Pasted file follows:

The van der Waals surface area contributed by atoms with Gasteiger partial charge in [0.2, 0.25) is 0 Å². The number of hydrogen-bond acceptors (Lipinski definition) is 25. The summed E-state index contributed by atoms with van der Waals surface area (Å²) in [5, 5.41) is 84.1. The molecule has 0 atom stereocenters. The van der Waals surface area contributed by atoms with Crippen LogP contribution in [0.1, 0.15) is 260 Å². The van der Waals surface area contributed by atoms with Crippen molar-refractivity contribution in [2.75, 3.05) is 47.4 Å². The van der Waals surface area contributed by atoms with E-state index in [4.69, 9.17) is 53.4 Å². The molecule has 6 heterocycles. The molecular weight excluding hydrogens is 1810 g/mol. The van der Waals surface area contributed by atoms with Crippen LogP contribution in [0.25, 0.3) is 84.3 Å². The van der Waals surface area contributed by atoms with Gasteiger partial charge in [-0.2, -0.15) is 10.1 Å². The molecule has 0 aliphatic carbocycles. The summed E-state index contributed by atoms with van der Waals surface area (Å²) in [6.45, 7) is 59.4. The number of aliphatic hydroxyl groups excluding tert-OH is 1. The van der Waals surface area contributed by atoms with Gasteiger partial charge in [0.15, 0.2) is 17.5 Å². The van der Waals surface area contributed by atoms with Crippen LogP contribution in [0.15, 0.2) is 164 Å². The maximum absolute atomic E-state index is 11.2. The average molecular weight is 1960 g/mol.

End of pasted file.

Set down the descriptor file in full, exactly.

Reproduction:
The van der Waals surface area contributed by atoms with Gasteiger partial charge in [0.2, 0.25) is 0 Å². The number of hydrogen-bond acceptors (Lipinski definition) is 25. The summed E-state index contributed by atoms with van der Waals surface area (Å²) in [5, 5.41) is 84.1. The molecule has 0 atom stereocenters. The van der Waals surface area contributed by atoms with Crippen LogP contribution in [0.1, 0.15) is 260 Å². The van der Waals surface area contributed by atoms with Crippen molar-refractivity contribution in [2.75, 3.05) is 47.4 Å². The van der Waals surface area contributed by atoms with E-state index in [4.69, 9.17) is 53.4 Å². The molecule has 6 heterocycles. The molecular weight excluding hydrogens is 1810 g/mol. The van der Waals surface area contributed by atoms with Crippen LogP contribution in [0.25, 0.3) is 84.3 Å². The van der Waals surface area contributed by atoms with Gasteiger partial charge in [-0.2, -0.15) is 10.1 Å². The molecule has 0 aliphatic carbocycles. The summed E-state index contributed by atoms with van der Waals surface area (Å²) in [6.45, 7) is 59.4. The number of aliphatic hydroxyl groups excluding tert-OH is 1. The van der Waals surface area contributed by atoms with Gasteiger partial charge in [0.15, 0.2) is 17.5 Å². The van der Waals surface area contributed by atoms with Crippen LogP contribution in [0.15, 0.2) is 164 Å². The maximum absolute atomic E-state index is 11.2. The average molecular weight is 1960 g/mol.